Meir Panim implements programs that serve Israel’s neediest populations with respect and dignity. Meir Panim also coordinated care packages for families in the South during the Gaza War.
Imagine for a moment that a tenured professor at Lincoln was discovered to be a white nationalist, with his postings sprinkled on the pages of a hatesite such as Stormfront.org in which he railed, as visitors to that odious site do, against the dangers of non-whites to white culture, the harm non-whites do to society through criminality, high birthrates, and low morals, and the overall superiority of the white race to other groups.
Would any member of the Lincoln community care whether or not that professor brought those vile attitudes into his classroom or merely expressed them off campus? Would any member of that community claim the professor had a right to express that type of noxious attitude even safely under the umbrella of academic free speech?
Would any sentient observer contend that a tenured professor who delved into the perverse intellectual netherworld of neo-Nazism and white supremacism could somehow separate his other intellectual life from the person he is when he teaches in front of students?
The answer, obviously, is, no. Anyone who expressed such feelings in the academic community would be immediately and thoroughly shunned, that is, his or her actions and words would be labeled as repugnant hate speech that has no place on a campus. And when offense is given to members of one of academia’s favored victim groups, the response – from administrators, faculty, students groups, and even the outside community – is immediate, widespread, and thunderous in its self-righteousness.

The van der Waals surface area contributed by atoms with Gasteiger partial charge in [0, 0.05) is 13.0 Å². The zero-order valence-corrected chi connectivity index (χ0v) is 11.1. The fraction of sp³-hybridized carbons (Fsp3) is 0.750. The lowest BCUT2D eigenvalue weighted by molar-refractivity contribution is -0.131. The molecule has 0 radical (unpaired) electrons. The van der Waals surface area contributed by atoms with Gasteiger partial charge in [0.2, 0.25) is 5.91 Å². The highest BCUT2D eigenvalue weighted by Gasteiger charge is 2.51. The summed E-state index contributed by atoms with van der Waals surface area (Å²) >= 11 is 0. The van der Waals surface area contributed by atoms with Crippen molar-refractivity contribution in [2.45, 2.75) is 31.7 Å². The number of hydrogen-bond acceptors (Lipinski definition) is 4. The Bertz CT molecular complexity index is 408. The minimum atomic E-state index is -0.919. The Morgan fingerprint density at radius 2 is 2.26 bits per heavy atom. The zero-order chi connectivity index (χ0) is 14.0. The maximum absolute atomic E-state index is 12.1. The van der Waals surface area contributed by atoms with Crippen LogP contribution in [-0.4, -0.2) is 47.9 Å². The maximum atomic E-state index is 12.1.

But at Lincoln University, when a tenured professor demonizes Jews, delegitimizes Israel, accuses Zionists and Israelis of treachery, theft, brutality, and pure evil, and calls for the world to rise up and destroy the Jewish state by any means necessary, the reaction is grotesquely understated. In fact, the final moral call by Lincoln’s administration is that while Siddique’s views are not in keeping with the university’s sensibilities, at least he keeps his morally imbecilic views and ideology safely outside the campus walls where, presumably, they cannot infect the minds of students within.
Richard L. Cravatts, Ph.D., director of Boston University’s Program in Publishing, has just finished a book about the worldwide assault on Israel taking place on college campuses, “Genocidal Liberalism: The University’s Jihad Against Israel & Jews.”
About the Author: Richard L. Cravatts, Ph.D., author of “Genocidal Liberalism: The University’s Jihad Against Israel & Jews,” is president of Scholars for Peace in the Middle East.
If you don't see your comment after publishing it, refresh the page.
Comments are closed.
Widespread agreement in Israel opposing Palestinian diplomatic warfare, commonly called “lawfare.”
Arab terrorism against Jews and the State of Israel is not something we should be “calm” about.